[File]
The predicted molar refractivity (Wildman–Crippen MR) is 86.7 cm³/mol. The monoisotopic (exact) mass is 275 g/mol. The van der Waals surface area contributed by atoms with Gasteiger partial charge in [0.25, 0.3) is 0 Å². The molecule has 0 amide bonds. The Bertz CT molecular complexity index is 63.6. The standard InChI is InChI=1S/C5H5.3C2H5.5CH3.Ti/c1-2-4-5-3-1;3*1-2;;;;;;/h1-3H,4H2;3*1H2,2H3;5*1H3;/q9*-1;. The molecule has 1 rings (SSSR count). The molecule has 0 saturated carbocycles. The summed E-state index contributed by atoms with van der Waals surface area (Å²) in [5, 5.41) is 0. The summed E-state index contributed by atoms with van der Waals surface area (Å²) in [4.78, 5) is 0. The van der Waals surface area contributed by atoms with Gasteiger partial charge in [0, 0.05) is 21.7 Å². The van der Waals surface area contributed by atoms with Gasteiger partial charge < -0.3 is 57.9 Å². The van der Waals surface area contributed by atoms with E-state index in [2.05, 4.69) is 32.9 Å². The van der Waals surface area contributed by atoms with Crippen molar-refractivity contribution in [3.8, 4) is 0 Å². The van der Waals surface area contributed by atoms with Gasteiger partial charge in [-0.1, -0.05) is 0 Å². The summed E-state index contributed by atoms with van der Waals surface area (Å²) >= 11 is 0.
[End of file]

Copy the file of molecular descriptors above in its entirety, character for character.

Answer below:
The predicted molar refractivity (Wildman–Crippen MR) is 86.7 cm³/mol. The monoisotopic (exact) mass is 275 g/mol. The van der Waals surface area contributed by atoms with Gasteiger partial charge in [0.25, 0.3) is 0 Å². The molecule has 0 amide bonds. The Bertz CT molecular complexity index is 63.6. The standard InChI is InChI=1S/C5H5.3C2H5.5CH3.Ti/c1-2-4-5-3-1;3*1-2;;;;;;/h1-3H,4H2;3*1H2,2H3;5*1H3;/q9*-1;. The molecule has 1 rings (SSSR count). The molecule has 0 saturated carbocycles. The summed E-state index contributed by atoms with van der Waals surface area (Å²) in [5, 5.41) is 0. The summed E-state index contributed by atoms with van der Waals surface area (Å²) in [4.78, 5) is 0. The van der Waals surface area contributed by atoms with Gasteiger partial charge in [0, 0.05) is 21.7 Å². The van der Waals surface area contributed by atoms with Gasteiger partial charge < -0.3 is 57.9 Å². The van der Waals surface area contributed by atoms with E-state index in [2.05, 4.69) is 32.9 Å². The van der Waals surface area contributed by atoms with Crippen molar-refractivity contribution in [3.8, 4) is 0 Å². The van der Waals surface area contributed by atoms with Gasteiger partial charge in [-0.1, -0.05) is 0 Å². The summed E-state index contributed by atoms with van der Waals surface area (Å²) >= 11 is 0.